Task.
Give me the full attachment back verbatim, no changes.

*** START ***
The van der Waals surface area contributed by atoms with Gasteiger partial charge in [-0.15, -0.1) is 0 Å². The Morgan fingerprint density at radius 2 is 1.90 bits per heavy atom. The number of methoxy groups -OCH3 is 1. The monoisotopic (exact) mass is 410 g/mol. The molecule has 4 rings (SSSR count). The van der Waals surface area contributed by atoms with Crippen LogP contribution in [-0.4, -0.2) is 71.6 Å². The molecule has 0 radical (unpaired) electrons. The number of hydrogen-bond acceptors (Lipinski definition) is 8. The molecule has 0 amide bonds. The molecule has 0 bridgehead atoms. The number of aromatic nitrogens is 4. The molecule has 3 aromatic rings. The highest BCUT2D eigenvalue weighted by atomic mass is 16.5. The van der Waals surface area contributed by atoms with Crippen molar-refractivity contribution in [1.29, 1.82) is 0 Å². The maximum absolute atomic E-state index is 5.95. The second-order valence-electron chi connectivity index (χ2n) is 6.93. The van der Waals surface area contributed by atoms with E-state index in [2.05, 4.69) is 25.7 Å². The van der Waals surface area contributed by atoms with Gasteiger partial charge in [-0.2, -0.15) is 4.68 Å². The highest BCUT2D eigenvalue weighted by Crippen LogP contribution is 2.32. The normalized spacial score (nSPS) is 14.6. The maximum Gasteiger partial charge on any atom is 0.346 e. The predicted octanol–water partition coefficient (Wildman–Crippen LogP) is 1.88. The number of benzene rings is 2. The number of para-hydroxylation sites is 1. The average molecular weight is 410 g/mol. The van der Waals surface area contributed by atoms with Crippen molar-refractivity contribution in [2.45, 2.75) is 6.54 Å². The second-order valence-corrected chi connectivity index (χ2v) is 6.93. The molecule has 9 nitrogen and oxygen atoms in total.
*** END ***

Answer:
The van der Waals surface area contributed by atoms with Gasteiger partial charge in [-0.15, -0.1) is 0 Å². The Morgan fingerprint density at radius 2 is 1.90 bits per heavy atom. The number of methoxy groups -OCH3 is 1. The monoisotopic (exact) mass is 410 g/mol. The molecule has 4 rings (SSSR count). The van der Waals surface area contributed by atoms with Crippen LogP contribution in [-0.4, -0.2) is 71.6 Å². The molecule has 0 radical (unpaired) electrons. The number of hydrogen-bond acceptors (Lipinski definition) is 8. The molecule has 0 amide bonds. The molecule has 0 bridgehead atoms. The number of aromatic nitrogens is 4. The molecule has 3 aromatic rings. The highest BCUT2D eigenvalue weighted by atomic mass is 16.5. The van der Waals surface area contributed by atoms with Crippen molar-refractivity contribution in [1.29, 1.82) is 0 Å². The maximum absolute atomic E-state index is 5.95. The second-order valence-electron chi connectivity index (χ2n) is 6.93. The van der Waals surface area contributed by atoms with E-state index in [2.05, 4.69) is 25.7 Å². The van der Waals surface area contributed by atoms with Gasteiger partial charge in [-0.2, -0.15) is 4.68 Å². The highest BCUT2D eigenvalue weighted by Crippen LogP contribution is 2.32. The normalized spacial score (nSPS) is 14.6. The maximum Gasteiger partial charge on any atom is 0.346 e. The predicted octanol–water partition coefficient (Wildman–Crippen LogP) is 1.88. The number of benzene rings is 2. The number of para-hydroxylation sites is 1. The average molecular weight is 410 g/mol. The van der Waals surface area contributed by atoms with Crippen molar-refractivity contribution in [2.45, 2.75) is 6.54 Å². The second-order valence-corrected chi connectivity index (χ2v) is 6.93. The molecule has 9 nitrogen and oxygen atoms in total.